Difference Between a Mediator & an Attorney for Divorce in New York

by Elizabeth Rayne
A mediator is a neutral party and will not take the side of either spouse.

A mediator is a neutral party and will not take the side of either spouse.

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Divorcing couples may pursue mediation as a way to avoid the time and stress of going to court. During mediation, a mediator serves as a neutral third party to help spouses work out an agreement outside of court; either spouse may be represented by an attorney who only advocates for one spouse.

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Mediation Overview

Mediation is a type of alternative dispute resolution; this method helps divorcing couples work with one another to reach a settlement agreement instead of going to court and having a judge decide the terms of the divorce. During mediation, both spouses will meet with a neutral third party, known as a mediator, who will help them create a mutually acceptable agreement. If the spouses can agree, mediation may be a faster and less stressful process than going to court. Generally, mediation is optional for divorcing couples in New York, but the court may require a couple to attend mediation before proceeding to a trial.

Finding a Mediator

New York residents have several options for finding a divorce mediator. You may receive free mediation for child custody disputes through your local Community Dispute Resolution Center, which also gives referrals to mediation services related to financial and other divorce issues. New York City residents may receive free mediation sessions through the court. Further, all New York residents with a filed divorce case may ask the court to refer them to a reduced-fee court-based mediation program.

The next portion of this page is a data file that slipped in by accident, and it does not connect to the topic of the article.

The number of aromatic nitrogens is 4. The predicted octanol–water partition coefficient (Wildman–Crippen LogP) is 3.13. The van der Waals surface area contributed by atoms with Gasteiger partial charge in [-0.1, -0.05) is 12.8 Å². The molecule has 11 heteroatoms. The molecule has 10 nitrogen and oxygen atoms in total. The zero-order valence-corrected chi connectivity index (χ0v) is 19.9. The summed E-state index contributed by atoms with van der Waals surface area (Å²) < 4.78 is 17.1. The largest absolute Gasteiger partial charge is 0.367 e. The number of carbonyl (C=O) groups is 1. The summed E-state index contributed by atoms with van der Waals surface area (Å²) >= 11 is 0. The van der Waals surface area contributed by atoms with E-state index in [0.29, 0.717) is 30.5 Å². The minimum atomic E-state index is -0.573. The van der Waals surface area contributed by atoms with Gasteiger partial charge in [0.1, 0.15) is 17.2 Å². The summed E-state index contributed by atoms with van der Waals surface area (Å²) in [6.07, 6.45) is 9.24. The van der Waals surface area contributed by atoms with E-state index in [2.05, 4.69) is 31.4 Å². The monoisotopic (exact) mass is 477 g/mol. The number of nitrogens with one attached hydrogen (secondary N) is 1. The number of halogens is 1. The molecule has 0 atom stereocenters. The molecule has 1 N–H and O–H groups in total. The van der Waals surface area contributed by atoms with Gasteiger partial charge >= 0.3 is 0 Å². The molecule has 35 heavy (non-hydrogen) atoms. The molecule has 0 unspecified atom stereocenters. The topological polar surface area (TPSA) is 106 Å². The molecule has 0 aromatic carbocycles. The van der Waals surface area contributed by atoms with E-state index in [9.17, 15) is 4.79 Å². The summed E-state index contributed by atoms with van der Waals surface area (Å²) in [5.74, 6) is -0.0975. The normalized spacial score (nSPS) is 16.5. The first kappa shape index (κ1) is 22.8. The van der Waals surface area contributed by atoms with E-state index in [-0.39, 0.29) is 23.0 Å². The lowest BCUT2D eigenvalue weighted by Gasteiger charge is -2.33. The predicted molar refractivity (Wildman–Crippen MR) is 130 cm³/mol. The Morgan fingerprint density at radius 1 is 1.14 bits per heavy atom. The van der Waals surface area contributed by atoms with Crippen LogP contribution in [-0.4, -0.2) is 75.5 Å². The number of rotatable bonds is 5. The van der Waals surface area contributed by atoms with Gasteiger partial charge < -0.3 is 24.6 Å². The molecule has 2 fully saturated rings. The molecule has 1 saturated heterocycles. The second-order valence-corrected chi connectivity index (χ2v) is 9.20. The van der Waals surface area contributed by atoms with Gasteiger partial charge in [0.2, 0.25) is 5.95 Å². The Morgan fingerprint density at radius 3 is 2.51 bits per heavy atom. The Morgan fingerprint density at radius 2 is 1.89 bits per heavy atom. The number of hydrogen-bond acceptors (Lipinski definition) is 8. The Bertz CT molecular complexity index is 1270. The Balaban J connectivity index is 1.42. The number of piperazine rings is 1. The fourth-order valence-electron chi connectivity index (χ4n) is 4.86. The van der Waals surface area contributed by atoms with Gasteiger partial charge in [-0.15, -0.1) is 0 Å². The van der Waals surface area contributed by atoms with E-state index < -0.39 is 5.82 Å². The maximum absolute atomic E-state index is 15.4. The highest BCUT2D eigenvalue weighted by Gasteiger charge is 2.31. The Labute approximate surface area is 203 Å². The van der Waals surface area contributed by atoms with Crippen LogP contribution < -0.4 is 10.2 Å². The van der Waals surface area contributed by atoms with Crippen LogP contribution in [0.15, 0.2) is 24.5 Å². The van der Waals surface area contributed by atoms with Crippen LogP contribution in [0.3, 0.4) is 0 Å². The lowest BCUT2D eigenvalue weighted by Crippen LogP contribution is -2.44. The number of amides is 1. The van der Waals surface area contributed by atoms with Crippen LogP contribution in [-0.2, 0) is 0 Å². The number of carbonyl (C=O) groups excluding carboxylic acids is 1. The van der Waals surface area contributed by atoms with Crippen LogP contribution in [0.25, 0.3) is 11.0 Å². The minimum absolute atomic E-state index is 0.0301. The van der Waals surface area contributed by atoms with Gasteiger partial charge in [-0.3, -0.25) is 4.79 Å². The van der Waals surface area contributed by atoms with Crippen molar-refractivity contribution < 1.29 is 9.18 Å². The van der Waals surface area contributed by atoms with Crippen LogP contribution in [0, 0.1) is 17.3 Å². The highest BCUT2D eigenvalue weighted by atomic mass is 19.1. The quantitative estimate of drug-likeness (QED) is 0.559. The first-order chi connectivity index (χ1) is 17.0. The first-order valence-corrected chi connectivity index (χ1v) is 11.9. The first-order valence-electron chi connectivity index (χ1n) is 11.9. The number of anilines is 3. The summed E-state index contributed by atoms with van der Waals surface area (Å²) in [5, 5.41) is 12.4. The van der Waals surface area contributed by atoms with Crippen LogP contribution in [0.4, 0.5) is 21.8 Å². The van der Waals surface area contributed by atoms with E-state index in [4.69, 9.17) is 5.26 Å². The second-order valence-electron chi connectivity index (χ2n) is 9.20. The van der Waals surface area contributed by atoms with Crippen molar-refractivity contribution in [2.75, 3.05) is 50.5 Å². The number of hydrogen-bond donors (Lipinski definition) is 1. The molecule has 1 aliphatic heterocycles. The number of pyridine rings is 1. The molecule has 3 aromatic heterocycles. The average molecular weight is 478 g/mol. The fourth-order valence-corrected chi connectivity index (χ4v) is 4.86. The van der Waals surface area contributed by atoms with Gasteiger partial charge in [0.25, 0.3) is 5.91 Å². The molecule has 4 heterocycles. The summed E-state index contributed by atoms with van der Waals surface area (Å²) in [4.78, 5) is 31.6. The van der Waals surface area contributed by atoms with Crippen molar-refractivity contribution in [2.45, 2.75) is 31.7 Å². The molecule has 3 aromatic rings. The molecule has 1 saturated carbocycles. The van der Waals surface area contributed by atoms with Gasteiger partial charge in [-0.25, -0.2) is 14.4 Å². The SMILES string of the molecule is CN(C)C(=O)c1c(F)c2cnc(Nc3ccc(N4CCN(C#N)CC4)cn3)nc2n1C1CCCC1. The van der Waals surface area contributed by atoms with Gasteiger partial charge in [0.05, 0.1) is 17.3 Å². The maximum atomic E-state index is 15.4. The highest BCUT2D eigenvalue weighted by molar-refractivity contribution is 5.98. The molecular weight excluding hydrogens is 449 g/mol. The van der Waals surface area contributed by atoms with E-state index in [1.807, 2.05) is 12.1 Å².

Role of Mediator

During mediation, the mediator does not represent the interests of either spouse and will not have a bias in favor of either spouse. Instead, the mediator's role is to help each spouse communicate his needs and understand the needs of the other spouse. It is ultimately up to each spouse to decide whether or not to agree to any settlement offer. The mediator will let the spouses know that they do not have to come to an agreement and have the right to have their attorneys present during the process. Further, the mediator will encourage each spouse to fully disclose relevant information.

Role of Attorney

As opposed to a mediator, an attorney represents the interests of one spouse. An attorney will provide advice to his client throughout the divorce process, including mediation. While spouses may represent themselves during mediation, they may also hire an attorney to represent their interests and advocate on their behalf during the mediation process. Before signing any settlement agreements reached during mediation, either spouse may have an attorney review the agreement.